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I Can Be Barack Obama

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When Barack Obama became the first African-American President of the United States, something magical started to happen. Suddenly, young Black boys across the country opened their eyes wide to a future filled with possibilities. No longer limited by excuses of growing up in a single-parent household or saddled by the weight of economic disparity, these young boys are now dreaming bigger than ever before.

Rriiver Nyile, who is only 8-years-old, is a prime example. Because of Obama's achievements, this youngster is writing a book and filming a documentary—both entitled "I CAN BE BARACK OBAMA." He's inviting children to upload a video or write a comment about how Barack Obama has inspired their lives. ESSENCE.com caught up with Rriiver to find out how he got involved with this project and what he hopes it will do for other kids like him.

ESSENCE.COM: What is "I CAN BE BARACK OBAMA" really all about?
RRIIVER NYILE: It's all about explaining what Barack Obama means to me. So for me, I would say everyone knows that Barack Obama's favorite sport is basketball and that's my favorite sport too. He's my idol, because no other person has accomplished what he's accomplished. He's the first African-American President and if Martin Luther King, Jr. didn't fight for our civil rights, then Barack Obama wouldn't be President today.

ESSENCE.COM: How did you come up with the idea to write a book and make a documentary like this?
NYILE: The whole idea was actually my mom's, but right now I'm writing the book, helping with the Web site and I've started working on my movie. I've already interviewed four kids from the Body of Christ Church [in Houston, Texas] and posted video on my YouTube page and I have eight pages of the book already written. I want it to be about 20 pages but it will be done in time for summer.

ESSENCE.COM: What's your process for making this movie?
NYILE: I ask them to tell me in one minute or under what does" I CAN BE BARACK OBAMA, " mean to them. One kid, who is a teenager, said to him it means I can be anything I want to be. That's why I'm doing this. I hope it will make other kids believe that they can do anything they want to do and achieve a lot of great opportunities.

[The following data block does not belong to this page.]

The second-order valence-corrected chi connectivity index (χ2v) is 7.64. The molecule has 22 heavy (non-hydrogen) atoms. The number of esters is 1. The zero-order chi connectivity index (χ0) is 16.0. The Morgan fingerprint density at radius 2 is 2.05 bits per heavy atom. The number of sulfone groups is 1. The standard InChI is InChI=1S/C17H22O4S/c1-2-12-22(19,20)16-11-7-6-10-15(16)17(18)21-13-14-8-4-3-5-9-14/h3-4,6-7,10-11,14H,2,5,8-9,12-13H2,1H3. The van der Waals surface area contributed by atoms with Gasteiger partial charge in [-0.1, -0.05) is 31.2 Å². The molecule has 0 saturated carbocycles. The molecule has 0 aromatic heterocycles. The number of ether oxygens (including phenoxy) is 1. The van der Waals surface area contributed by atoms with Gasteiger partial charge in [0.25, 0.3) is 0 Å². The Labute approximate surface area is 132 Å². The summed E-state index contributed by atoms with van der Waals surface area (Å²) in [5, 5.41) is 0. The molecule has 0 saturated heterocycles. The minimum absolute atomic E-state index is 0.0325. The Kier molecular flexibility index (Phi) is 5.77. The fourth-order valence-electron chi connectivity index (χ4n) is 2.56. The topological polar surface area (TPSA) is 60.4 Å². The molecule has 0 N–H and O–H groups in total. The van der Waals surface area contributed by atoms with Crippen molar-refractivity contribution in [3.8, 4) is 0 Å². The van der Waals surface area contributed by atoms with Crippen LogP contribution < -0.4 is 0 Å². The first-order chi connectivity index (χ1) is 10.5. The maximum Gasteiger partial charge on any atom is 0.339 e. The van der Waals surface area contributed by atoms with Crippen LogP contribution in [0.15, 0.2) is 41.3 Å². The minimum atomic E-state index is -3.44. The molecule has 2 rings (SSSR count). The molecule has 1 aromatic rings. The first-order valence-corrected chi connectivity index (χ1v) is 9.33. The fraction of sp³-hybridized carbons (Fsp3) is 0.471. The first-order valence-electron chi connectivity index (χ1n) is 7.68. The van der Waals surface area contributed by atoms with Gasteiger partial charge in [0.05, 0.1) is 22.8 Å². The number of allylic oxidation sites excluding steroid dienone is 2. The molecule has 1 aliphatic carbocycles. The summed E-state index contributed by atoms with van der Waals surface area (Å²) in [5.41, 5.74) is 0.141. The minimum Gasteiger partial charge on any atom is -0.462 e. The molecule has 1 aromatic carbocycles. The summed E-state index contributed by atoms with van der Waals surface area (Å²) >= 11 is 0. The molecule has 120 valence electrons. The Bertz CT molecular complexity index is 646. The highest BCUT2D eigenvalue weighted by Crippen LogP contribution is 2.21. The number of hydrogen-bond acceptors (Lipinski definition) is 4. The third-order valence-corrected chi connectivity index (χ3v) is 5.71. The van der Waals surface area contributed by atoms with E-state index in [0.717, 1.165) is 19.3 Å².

ESSENCE.COM: Did you follow the election and watch the inauguration on television?
NYILE: I thought the election was a wipe out with John McCain. He lost because he wasn't nice and didn't speak very well and when he said something to Barack Obama, Barack Obama didn't panic. He stayed calm and won the election. My mom and I watched the inauguration on television and we were in our pajamas, ordered pizza and bread sticks and Perrier. I've learned a lot about politics and even though I couldn't vote, I donated $20 of my birthday money to the campaign.
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ESSENCE.COM: What can kids who submit their writing or video do to stand out and be included in the final cut?
NYILE: You can do anything. You can rap about it, sing about, you can even dance about it. I'm planning to go to schools, churches, workshops and Black Expo, and just ask kids if they want to be in my movie. Some of them will say no and some of them will say yes, but all I know is I bet they are nervous like I am. I'm nervous to interview all these people.

ESSENCE.COM: You call yourself a "kidprenur." How are you making money from this project?
NYILE: People can donate to me. I'm making money from my speaking engagements, and then when people buy my book.

ESSENCE.COM: What do you want to be when you grow up?
NYILE: I'd like to be an attorney. My mom says that I'm a great fighter and every time I think somebody is wrong, I try to fight for what's right. On November 4, when Barack Obama was elected as President of the United States, being an attorney just came into my head. Really I want to be a basketball player but if that doesn't go well, I think I can be a sports attorney and kind of combine the two.

For more information on Rriiver Nyile, go to ICanBeBarackObama.com.

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